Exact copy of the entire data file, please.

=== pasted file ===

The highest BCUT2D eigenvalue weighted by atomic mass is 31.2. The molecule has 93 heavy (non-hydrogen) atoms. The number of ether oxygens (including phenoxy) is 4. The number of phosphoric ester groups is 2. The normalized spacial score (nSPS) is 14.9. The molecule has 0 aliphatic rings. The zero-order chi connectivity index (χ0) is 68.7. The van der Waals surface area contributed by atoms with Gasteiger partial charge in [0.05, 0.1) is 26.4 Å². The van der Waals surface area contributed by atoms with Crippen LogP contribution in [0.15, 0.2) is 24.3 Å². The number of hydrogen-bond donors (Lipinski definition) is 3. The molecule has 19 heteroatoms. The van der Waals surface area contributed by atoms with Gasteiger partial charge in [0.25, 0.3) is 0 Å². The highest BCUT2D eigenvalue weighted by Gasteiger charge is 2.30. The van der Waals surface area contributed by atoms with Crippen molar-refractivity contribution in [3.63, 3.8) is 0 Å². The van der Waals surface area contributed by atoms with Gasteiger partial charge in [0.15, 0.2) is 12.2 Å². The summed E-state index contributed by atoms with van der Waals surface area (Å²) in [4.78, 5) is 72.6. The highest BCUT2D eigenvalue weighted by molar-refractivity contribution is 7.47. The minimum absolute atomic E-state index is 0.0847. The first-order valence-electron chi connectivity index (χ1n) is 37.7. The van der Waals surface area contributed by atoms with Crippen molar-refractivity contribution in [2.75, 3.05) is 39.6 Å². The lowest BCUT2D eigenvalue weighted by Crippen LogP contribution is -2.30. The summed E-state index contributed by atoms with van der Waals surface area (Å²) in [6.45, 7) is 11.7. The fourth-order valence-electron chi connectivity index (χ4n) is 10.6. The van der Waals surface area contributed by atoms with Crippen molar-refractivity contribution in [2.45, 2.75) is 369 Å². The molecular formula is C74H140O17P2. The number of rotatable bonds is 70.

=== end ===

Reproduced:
The highest BCUT2D eigenvalue weighted by atomic mass is 31.2. The molecule has 93 heavy (non-hydrogen) atoms. The number of ether oxygens (including phenoxy) is 4. The number of phosphoric ester groups is 2. The normalized spacial score (nSPS) is 14.9. The molecule has 0 aliphatic rings. The zero-order chi connectivity index (χ0) is 68.7. The van der Waals surface area contributed by atoms with Gasteiger partial charge in [0.05, 0.1) is 26.4 Å². The van der Waals surface area contributed by atoms with Crippen LogP contribution in [0.15, 0.2) is 24.3 Å². The number of hydrogen-bond donors (Lipinski definition) is 3. The molecule has 19 heteroatoms. The van der Waals surface area contributed by atoms with Gasteiger partial charge in [0.25, 0.3) is 0 Å². The highest BCUT2D eigenvalue weighted by Gasteiger charge is 2.30. The van der Waals surface area contributed by atoms with Crippen molar-refractivity contribution in [3.63, 3.8) is 0 Å². The van der Waals surface area contributed by atoms with Gasteiger partial charge in [0.15, 0.2) is 12.2 Å². The summed E-state index contributed by atoms with van der Waals surface area (Å²) in [4.78, 5) is 72.6. The highest BCUT2D eigenvalue weighted by molar-refractivity contribution is 7.47. The minimum absolute atomic E-state index is 0.0847. The first-order valence-electron chi connectivity index (χ1n) is 37.7. The van der Waals surface area contributed by atoms with Crippen molar-refractivity contribution in [2.75, 3.05) is 39.6 Å². The lowest BCUT2D eigenvalue weighted by Crippen LogP contribution is -2.30. The summed E-state index contributed by atoms with van der Waals surface area (Å²) in [6.45, 7) is 11.7. The fourth-order valence-electron chi connectivity index (χ4n) is 10.6. The van der Waals surface area contributed by atoms with Crippen molar-refractivity contribution in [2.45, 2.75) is 369 Å². The molecular formula is C74H140O17P2. The number of rotatable bonds is 70.